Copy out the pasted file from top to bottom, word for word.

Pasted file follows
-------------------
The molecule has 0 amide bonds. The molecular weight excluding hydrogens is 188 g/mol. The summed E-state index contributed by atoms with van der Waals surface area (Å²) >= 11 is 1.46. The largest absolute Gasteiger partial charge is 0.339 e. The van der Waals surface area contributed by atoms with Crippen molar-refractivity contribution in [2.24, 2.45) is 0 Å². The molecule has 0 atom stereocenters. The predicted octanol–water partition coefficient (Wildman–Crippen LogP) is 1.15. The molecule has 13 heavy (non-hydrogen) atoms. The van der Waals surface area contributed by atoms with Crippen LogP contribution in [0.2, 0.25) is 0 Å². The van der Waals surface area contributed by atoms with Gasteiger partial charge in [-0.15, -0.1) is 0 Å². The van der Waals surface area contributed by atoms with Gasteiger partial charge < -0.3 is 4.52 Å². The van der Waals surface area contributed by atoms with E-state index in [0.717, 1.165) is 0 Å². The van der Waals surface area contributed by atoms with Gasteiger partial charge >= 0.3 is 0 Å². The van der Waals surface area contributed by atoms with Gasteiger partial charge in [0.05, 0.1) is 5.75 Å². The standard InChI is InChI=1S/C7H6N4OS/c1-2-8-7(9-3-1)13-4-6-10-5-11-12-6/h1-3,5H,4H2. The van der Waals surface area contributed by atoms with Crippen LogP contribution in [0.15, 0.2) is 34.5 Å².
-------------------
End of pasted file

The molecule has 0 amide bonds. The molecular weight excluding hydrogens is 188 g/mol. The summed E-state index contributed by atoms with van der Waals surface area (Å²) >= 11 is 1.46. The largest absolute Gasteiger partial charge is 0.339 e. The van der Waals surface area contributed by atoms with Crippen molar-refractivity contribution in [2.24, 2.45) is 0 Å². The molecule has 0 atom stereocenters. The predicted octanol–water partition coefficient (Wildman–Crippen LogP) is 1.15. The molecule has 13 heavy (non-hydrogen) atoms. The van der Waals surface area contributed by atoms with Crippen LogP contribution in [0.2, 0.25) is 0 Å². The van der Waals surface area contributed by atoms with Gasteiger partial charge in [-0.15, -0.1) is 0 Å². The van der Waals surface area contributed by atoms with Gasteiger partial charge < -0.3 is 4.52 Å². The van der Waals surface area contributed by atoms with E-state index in [0.717, 1.165) is 0 Å². The van der Waals surface area contributed by atoms with Gasteiger partial charge >= 0.3 is 0 Å². The van der Waals surface area contributed by atoms with Gasteiger partial charge in [0.05, 0.1) is 5.75 Å². The standard InChI is InChI=1S/C7H6N4OS/c1-2-8-7(9-3-1)13-4-6-10-5-11-12-6/h1-3,5H,4H2. The van der Waals surface area contributed by atoms with Crippen LogP contribution in [0.15, 0.2) is 34.5 Å².